Natural or man-made disasters are the ultimate challenge for logisticians. Preparedness is important, but it only goes so far. Disaster simulations can be run, re-run and run again. They are no doubt beneficial, but they can’t replicate the real thing when it strikes.
Because disasters don’t discriminate as to when and where they hit, logistics networks are often not optimally positioned to respond. The American logistics system is arguably the world’s most efficient and it is historically centralized. But the characteristics that hold the industry and American business in good stead during normal times can be impediments when it comes to disaster response.
Humanitarian logistics competes for scarce resources and short attention spans. Hurricane Michael, which ripped through the Florida Panhandle in October 2018 as the first Category 5 storm to hit the lower 48 states in 26 years, has been largely relegated to history. Areas like the small town of Mexico Beach, Florida, which was destroyed by the storm, remain in shambles. According to Kathy Fulton, executive director of the American Logistics Aid Network, an organization that connects groups on the ground at disaster areas with companies willing to provide logistics resources and support, the reason is that Michael didn’t damage regions with heavy business and commercial presence. Instead Michael hit an area that is top-heavy in tourism. Thus, there were no big companies with skin in the game that stepped up to help rebuild, she said.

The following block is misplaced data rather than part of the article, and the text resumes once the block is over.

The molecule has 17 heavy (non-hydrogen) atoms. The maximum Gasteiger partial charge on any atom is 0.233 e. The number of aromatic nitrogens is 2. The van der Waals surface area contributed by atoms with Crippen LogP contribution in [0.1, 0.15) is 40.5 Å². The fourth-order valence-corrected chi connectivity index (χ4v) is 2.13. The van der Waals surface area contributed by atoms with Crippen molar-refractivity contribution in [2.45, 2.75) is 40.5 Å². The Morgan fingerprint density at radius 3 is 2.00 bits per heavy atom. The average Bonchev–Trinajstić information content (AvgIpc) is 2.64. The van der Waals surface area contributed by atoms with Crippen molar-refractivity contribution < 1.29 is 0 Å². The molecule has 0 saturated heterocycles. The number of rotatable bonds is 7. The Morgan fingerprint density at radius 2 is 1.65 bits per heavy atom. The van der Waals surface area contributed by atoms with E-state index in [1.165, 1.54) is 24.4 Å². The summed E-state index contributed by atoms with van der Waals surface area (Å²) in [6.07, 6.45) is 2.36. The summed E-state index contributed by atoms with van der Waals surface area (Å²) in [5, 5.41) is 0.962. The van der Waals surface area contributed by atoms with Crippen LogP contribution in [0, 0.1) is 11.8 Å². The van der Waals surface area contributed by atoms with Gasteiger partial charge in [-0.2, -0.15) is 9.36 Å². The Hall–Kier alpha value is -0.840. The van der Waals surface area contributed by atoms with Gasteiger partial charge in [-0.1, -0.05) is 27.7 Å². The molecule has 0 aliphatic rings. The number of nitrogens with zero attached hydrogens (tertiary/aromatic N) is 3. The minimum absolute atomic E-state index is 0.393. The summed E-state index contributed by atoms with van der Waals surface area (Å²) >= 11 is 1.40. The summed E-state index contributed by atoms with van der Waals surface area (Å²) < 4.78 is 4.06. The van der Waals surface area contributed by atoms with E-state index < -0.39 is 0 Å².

That said, there are ways the humanitarian logistics network can position itself to respond faster and more effectively in the wake of a crisis. Unfortunately, innovation has not kept up with the need, which, even more unfortunately, often involves life-or-death.
Most technological advancements focus on improving different components of the existing system, and don’t contribute to a holistic look at how aid groups can work together to deliver, receive and distribute goods to people in need, said Jason Chernock, director of programs & partnerships for MedShare, a U.S.-based non-governmental organization (NGO) that collects, repackages and distributes surplus medical equipment to more than 100 countries. In addition, non-profit shipments have more touches and are more susceptible to the vagaries of volatile transportation markets.
Social media can be invaluable for exchanging real-time information, Chernock said. The “WhatsApp” app was the only way for MedShare volunteers to communicate during an arduous rescue mission in Nepal following an April 2015 earthquake that killed more than 9,000, Chernock said Wednesday at FreightWaves’ Transparency19 event in Atlanta. However, even an “excellent innovation” like social media doesn’t address broader issues that can hamper a rapid and effective response, he said.
Another problem area is the absence of outside experts that could maintain and update databases on how countries manage and process humanitarian aid, Chernock said. Each country has its own set of policies and regulations that NGOs dedicate time and resources to track, he said. The financial consequences for non-compliance are severe, he said. Outsourcing this function is “clearly something groups like ours would pay for, but most shippers we work with defer to others to figure it out,” he said.
For businesses, governments and NGOs alike, putting more emphasis on humanitarian logistics is time and money well spent, Chernock said. In a more socially conscious world, corporate brands win points by being more proactive to help people that Mother Nature has pushed up against the wall, he said. Then there’s the larger issue – for every moment of increased efficiency, the odds increase that a life or lives may be saved.